A United Kingdom spy agency acknowledged in court on Tuesday that it has carried out numerous hacking campaigns both domestically and abroad.
The hacks range from monitoring a single Internet session, to planting eavesdropping software on a device, to hijacking that device completely, according to the testimony of Ciaran Martin, the director general of cybersecurity at the Government Communications Headquarters (GCHQ).
Martin was testifying in a case brought by digital rights advocate Privacy International and seven Internet service providers following Edward Snowden’s disclosure of secret U.S. and U.K. surveillance programs.
Snowden, a former U.S. intelligence contractor, revealed that both countries were collecting telephone and Internet records in bulk without warrants. He’s also outed several advanced hacking techniques that each country used, including the GCHQ’s “Smurf Suite,” a slate of hacking powers designed to remotely hijack anyone’s phone.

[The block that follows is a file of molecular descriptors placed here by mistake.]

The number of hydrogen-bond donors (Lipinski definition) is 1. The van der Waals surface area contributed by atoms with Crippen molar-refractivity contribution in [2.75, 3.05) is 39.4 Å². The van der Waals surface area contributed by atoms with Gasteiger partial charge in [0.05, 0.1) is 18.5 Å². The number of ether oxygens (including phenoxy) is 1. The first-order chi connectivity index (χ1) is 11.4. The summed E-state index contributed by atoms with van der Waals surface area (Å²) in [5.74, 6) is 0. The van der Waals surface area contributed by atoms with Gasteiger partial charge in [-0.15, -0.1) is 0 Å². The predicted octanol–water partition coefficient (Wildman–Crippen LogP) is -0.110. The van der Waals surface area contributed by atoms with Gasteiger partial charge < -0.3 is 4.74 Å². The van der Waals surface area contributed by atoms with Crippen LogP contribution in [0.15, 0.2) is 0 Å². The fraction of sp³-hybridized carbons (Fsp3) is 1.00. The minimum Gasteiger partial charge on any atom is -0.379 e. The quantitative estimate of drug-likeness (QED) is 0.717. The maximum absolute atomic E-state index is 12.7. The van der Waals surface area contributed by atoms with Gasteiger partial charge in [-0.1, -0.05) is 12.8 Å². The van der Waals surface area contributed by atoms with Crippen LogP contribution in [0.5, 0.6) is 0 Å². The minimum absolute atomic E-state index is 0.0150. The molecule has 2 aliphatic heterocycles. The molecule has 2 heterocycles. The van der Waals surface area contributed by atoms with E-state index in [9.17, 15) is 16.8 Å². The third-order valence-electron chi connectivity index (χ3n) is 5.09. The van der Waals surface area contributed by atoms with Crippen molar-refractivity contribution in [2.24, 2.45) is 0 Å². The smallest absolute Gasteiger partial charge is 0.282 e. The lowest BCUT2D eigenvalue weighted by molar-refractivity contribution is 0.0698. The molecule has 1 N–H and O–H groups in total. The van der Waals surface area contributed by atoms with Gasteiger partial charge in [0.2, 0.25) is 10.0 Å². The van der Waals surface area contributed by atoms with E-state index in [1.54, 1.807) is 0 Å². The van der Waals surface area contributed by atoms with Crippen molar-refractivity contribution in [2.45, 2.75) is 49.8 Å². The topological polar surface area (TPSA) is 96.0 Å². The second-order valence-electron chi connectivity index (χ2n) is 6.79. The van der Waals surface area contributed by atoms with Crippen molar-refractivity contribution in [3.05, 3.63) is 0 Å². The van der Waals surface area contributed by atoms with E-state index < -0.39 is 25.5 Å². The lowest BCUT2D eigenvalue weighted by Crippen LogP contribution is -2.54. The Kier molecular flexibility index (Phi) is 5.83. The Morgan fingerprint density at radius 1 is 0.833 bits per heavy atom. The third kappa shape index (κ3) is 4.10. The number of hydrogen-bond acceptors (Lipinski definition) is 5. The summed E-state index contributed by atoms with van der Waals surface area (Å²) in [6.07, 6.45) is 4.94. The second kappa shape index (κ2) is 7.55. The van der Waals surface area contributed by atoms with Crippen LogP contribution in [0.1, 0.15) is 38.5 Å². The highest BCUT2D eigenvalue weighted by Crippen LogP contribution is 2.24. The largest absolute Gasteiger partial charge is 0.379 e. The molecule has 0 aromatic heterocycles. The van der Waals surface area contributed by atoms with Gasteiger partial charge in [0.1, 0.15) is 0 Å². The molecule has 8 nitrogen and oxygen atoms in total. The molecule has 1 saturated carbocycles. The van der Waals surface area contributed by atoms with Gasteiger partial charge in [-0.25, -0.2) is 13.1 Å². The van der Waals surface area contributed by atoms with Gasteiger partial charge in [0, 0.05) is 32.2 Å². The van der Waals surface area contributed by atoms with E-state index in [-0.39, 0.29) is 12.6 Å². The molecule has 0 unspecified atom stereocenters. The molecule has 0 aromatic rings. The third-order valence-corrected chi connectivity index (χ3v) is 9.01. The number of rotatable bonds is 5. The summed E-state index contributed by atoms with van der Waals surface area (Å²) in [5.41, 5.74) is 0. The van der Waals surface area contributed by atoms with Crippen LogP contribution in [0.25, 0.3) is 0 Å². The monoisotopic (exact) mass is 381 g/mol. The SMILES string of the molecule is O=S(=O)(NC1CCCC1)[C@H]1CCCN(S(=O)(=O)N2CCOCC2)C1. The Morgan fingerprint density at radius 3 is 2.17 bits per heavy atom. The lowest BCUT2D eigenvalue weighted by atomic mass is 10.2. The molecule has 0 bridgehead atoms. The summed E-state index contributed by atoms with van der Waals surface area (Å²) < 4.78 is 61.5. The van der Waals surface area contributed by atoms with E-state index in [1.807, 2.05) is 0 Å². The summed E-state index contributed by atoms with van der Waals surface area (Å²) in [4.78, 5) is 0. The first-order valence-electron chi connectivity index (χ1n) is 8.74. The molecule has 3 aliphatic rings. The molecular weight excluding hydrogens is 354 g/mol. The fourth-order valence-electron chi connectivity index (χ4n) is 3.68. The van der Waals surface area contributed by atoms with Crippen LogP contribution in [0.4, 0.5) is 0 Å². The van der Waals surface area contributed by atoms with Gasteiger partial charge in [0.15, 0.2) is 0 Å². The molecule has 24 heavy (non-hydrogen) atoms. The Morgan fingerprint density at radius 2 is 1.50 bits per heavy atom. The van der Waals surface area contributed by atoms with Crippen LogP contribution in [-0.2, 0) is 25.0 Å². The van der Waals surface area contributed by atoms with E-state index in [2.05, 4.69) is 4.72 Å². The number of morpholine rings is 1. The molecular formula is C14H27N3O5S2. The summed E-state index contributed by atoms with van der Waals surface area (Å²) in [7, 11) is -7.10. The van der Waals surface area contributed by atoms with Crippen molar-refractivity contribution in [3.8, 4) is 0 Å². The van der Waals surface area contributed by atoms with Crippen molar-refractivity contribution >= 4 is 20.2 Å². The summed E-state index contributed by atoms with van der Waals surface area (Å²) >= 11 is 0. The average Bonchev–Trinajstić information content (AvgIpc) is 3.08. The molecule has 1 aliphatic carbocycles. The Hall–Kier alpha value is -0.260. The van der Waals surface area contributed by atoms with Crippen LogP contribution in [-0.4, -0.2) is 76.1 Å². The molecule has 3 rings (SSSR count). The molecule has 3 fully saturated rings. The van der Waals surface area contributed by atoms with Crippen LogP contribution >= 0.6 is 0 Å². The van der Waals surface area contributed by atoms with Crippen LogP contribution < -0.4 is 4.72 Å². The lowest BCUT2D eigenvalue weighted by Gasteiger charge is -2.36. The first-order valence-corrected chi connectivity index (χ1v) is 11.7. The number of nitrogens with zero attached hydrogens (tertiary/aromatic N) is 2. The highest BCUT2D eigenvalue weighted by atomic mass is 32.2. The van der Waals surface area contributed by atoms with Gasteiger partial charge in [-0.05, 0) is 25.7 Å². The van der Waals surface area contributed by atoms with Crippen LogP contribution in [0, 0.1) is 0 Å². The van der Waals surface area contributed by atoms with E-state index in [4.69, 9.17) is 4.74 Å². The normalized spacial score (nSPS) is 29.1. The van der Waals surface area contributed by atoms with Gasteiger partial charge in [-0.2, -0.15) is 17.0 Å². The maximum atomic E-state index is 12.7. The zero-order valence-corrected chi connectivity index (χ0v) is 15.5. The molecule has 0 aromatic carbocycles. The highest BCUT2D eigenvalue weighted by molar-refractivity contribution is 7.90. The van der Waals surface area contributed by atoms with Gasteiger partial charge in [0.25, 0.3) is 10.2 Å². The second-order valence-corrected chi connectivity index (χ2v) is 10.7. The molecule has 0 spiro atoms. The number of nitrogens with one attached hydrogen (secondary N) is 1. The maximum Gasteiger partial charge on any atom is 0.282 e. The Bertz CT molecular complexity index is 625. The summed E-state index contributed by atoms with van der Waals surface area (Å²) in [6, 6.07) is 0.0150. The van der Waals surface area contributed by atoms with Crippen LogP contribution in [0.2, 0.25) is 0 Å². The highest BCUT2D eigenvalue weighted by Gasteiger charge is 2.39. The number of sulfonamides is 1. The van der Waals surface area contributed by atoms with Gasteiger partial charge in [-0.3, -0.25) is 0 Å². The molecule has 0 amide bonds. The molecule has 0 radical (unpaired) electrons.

Martin said hacking “has become increasingly important in recent years and will become more important yet in the years ahead,” given the rise of “strong encryption across many Web services.”
“Historically, GCHQ’s ability to identify individuals of intelligence interest has been based largely on bulk interception,” he said. “This capability remains critical to the identification and mitigation of threats, but increasingly it is being threatened.”
Privacy International believes these activities are disproportionate and illegal. And much of it occurs without individual warrants.